In Topdog/Underdog, it could easily be argued that of the two brothers, Booth and Lincoln, either is the true protagonist. However, when we consider what makes a protagonist a protagonist—progression, psychological depth, and so on—it can be more soundly argued that Lincoln is the true protagonist of the play. Lincoln is certainly the more relatable of the two, particularly since he seems to try harder to "clean-up" and make a better life for himself.
Booth (played on the stage originally by Don Cheadle and later by the MC/actor Mos Def), serves as a sort of antagonist for Lincoln. Booth challenges Lincoln literally and figuratively; he serves as a sort of foil for Lincoln, and he will eventually cause Lincoln's downfall.
Lincoln, meanwhile, struggles existentially with his own purpose. His gig as dressing up as Abraham Lincoln pays very little—far less than what the white actors make. He wants more from life while struggling with the desire to return to the streets to hustle cards. This is what makes Lincoln the true protagonist: he has a foreseeable goal and the desire—and ability—to change. He aims to find meaning and purpose in his life while avoiding the dangerous behavior that led to his friend being shot. His relatability as well as his psychological depth make him the main protagonist of the play.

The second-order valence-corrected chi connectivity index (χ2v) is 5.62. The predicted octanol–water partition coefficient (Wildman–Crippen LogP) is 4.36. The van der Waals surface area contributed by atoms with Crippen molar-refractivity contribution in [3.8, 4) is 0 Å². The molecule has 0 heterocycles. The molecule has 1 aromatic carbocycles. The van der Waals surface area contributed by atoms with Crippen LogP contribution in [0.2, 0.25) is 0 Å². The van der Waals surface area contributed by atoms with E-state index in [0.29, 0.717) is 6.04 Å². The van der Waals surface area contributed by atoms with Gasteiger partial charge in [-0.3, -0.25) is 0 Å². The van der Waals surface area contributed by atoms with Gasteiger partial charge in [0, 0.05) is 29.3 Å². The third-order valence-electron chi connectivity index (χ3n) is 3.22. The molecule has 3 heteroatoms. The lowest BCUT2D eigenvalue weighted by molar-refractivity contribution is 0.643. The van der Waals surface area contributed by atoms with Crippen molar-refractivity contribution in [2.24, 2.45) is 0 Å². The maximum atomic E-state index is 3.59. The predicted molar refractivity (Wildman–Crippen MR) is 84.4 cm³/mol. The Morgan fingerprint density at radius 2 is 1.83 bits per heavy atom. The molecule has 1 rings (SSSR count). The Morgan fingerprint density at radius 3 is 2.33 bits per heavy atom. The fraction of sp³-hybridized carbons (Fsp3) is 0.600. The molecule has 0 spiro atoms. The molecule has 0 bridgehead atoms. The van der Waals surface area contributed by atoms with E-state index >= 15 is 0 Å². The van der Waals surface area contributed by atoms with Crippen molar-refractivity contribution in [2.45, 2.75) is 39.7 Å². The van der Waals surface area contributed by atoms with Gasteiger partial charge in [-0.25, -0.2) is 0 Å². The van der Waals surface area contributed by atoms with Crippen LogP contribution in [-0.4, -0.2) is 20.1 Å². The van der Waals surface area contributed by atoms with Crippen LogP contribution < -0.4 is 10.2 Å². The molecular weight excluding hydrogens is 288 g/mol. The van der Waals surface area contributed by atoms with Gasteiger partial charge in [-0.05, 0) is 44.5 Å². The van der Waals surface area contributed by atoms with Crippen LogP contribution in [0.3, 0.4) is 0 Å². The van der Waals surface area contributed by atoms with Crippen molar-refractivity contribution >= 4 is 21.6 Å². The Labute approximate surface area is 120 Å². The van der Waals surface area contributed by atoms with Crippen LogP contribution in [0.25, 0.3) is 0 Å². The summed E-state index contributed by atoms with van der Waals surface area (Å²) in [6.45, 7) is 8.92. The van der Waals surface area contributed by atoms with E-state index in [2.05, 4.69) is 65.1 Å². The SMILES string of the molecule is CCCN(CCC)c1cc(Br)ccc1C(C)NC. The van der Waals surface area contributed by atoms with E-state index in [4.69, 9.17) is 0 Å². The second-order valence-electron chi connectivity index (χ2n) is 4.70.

Since the protagonist is the central character in a literary work, Booth fits this role because he becomes more developed as a character than the others. Unlike some protagonists, however, Booth is no hero; instead, he is morally weak, and even possesses evil traits.
For one thing, Booth manufactures his own antagonist in Lincoln since he often perceives his brother as an adversary when he is not. Certainly, he blames his dissatisfaction with his life on his brother--not unlike his namesake and that man's attitude about Abraham Lincoln. In one scene, for instance, as the brothers are having supper, Booth recalls the day his mother packed her things and abandoned them. He irrationally places blame upon his brother for his sense of abandonment since he was alone after she left. (He was truant that day whereas Lincoln had gone on to school.)
Further, when Booth wants to become a dealer of three-card monte, he blames his brother for not helping him learn how to "hustle," despite knowing that Lincoln lost all his money this way, as well as having witnessed an acquaintance murdered over this game. Yet, when Lincoln asks Booth to help him practice his death scene in a more dramatic manner after he is "shot" by those who come to the arcade, Booth refuses.
Clearly, it is Booth's moral weakness--not unlike that of classic protagonists--which causes his downfall. He continues to blame others for his lack of success in life and does not try to obtain honest work. Instead, he tries to manipulate others. In another scene in which Link refuses to teach him how to hustle cards, Booth tells his brother,
Here I am trying to earn a living and you standing in my way. YOU STANDING IN MY WAY, LINK.
So much does Booth project his own failures onto his brother that he eventually shoots him in a tragic and ironic imitation of the historical scene of John Wilkes Booth and Abraham Lincoln.